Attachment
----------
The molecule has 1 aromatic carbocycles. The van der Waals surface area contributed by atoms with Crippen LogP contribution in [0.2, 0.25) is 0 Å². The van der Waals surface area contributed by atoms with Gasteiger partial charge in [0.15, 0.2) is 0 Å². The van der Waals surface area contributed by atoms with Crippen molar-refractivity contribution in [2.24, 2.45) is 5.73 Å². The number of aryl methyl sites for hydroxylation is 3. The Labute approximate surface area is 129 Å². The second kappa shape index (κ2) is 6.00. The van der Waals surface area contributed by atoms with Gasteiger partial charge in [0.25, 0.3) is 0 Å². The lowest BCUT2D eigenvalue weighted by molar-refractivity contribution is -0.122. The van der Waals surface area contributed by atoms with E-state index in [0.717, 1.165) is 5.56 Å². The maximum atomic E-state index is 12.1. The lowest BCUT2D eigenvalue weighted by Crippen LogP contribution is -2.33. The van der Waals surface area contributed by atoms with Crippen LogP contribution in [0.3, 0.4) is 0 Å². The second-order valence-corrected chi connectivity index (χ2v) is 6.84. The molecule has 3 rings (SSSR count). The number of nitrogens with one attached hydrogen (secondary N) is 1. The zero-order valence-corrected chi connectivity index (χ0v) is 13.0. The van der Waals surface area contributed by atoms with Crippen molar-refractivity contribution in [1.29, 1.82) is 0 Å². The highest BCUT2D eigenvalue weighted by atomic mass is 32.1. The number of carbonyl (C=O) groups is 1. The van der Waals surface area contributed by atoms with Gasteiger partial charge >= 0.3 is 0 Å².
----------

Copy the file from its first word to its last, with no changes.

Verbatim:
The molecule has 1 aromatic carbocycles. The van der Waals surface area contributed by atoms with Crippen LogP contribution in [0.2, 0.25) is 0 Å². The van der Waals surface area contributed by atoms with Gasteiger partial charge in [0.15, 0.2) is 0 Å². The van der Waals surface area contributed by atoms with Crippen molar-refractivity contribution in [2.24, 2.45) is 5.73 Å². The number of aryl methyl sites for hydroxylation is 3. The Labute approximate surface area is 129 Å². The second kappa shape index (κ2) is 6.00. The van der Waals surface area contributed by atoms with Gasteiger partial charge in [0.25, 0.3) is 0 Å². The lowest BCUT2D eigenvalue weighted by molar-refractivity contribution is -0.122. The van der Waals surface area contributed by atoms with E-state index in [0.717, 1.165) is 5.56 Å². The maximum atomic E-state index is 12.1. The lowest BCUT2D eigenvalue weighted by Crippen LogP contribution is -2.33. The van der Waals surface area contributed by atoms with Crippen LogP contribution in [0.3, 0.4) is 0 Å². The second-order valence-corrected chi connectivity index (χ2v) is 6.84. The molecule has 3 rings (SSSR count). The number of nitrogens with one attached hydrogen (secondary N) is 1. The zero-order valence-corrected chi connectivity index (χ0v) is 13.0. The van der Waals surface area contributed by atoms with Crippen molar-refractivity contribution in [1.29, 1.82) is 0 Å². The highest BCUT2D eigenvalue weighted by atomic mass is 32.1. The number of carbonyl (C=O) groups is 1. The van der Waals surface area contributed by atoms with Gasteiger partial charge >= 0.3 is 0 Å².